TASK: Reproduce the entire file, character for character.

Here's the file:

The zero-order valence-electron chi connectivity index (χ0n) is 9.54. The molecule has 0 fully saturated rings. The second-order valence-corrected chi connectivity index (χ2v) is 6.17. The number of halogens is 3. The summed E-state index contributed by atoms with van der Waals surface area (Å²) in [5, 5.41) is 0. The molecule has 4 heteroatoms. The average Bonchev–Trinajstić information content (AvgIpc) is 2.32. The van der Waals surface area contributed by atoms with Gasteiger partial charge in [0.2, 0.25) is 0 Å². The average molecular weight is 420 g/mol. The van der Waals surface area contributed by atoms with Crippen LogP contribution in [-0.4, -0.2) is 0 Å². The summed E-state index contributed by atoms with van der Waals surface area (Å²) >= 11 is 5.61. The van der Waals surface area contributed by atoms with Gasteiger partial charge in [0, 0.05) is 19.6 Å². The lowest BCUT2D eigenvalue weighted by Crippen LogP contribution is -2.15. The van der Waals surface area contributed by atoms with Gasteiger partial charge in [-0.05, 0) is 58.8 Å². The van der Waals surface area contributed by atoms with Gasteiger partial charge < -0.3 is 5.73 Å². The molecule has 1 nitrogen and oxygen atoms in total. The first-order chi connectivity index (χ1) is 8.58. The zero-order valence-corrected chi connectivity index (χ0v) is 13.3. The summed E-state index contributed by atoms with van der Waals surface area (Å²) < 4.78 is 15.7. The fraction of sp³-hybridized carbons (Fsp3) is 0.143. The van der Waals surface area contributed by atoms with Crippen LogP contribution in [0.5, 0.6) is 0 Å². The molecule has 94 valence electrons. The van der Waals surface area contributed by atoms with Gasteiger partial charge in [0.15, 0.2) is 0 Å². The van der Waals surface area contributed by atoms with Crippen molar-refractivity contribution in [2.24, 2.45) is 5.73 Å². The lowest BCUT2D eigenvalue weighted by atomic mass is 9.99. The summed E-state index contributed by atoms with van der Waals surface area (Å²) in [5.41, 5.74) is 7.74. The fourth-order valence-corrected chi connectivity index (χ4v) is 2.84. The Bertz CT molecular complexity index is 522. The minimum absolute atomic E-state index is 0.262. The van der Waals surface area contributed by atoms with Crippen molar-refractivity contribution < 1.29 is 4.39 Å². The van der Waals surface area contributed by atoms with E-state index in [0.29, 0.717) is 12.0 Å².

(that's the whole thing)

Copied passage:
The zero-order valence-electron chi connectivity index (χ0n) is 9.54. The molecule has 0 fully saturated rings. The second-order valence-corrected chi connectivity index (χ2v) is 6.17. The number of halogens is 3. The summed E-state index contributed by atoms with van der Waals surface area (Å²) in [5, 5.41) is 0. The molecule has 4 heteroatoms. The average Bonchev–Trinajstić information content (AvgIpc) is 2.32. The van der Waals surface area contributed by atoms with Gasteiger partial charge in [0.2, 0.25) is 0 Å². The average molecular weight is 420 g/mol. The van der Waals surface area contributed by atoms with Crippen LogP contribution in [-0.4, -0.2) is 0 Å². The summed E-state index contributed by atoms with van der Waals surface area (Å²) >= 11 is 5.61. The van der Waals surface area contributed by atoms with Gasteiger partial charge in [0, 0.05) is 19.6 Å². The lowest BCUT2D eigenvalue weighted by Crippen LogP contribution is -2.15. The van der Waals surface area contributed by atoms with Gasteiger partial charge in [-0.05, 0) is 58.8 Å². The van der Waals surface area contributed by atoms with Gasteiger partial charge < -0.3 is 5.73 Å². The molecule has 1 nitrogen and oxygen atoms in total. The first-order chi connectivity index (χ1) is 8.58. The zero-order valence-corrected chi connectivity index (χ0v) is 13.3. The summed E-state index contributed by atoms with van der Waals surface area (Å²) < 4.78 is 15.7. The fraction of sp³-hybridized carbons (Fsp3) is 0.143. The van der Waals surface area contributed by atoms with Crippen LogP contribution in [0.5, 0.6) is 0 Å². The molecule has 94 valence electrons. The van der Waals surface area contributed by atoms with Gasteiger partial charge in [0.15, 0.2) is 0 Å². The van der Waals surface area contributed by atoms with Crippen molar-refractivity contribution in [2.24, 2.45) is 5.73 Å². The lowest BCUT2D eigenvalue weighted by atomic mass is 9.99. The summed E-state index contributed by atoms with van der Waals surface area (Å²) in [5.41, 5.74) is 7.74. The fourth-order valence-corrected chi connectivity index (χ4v) is 2.84. The Bertz CT molecular complexity index is 522. The minimum absolute atomic E-state index is 0.262. The van der Waals surface area contributed by atoms with Crippen molar-refractivity contribution < 1.29 is 4.39 Å². The van der Waals surface area contributed by atoms with E-state index in [0.29, 0.717) is 12.0 Å².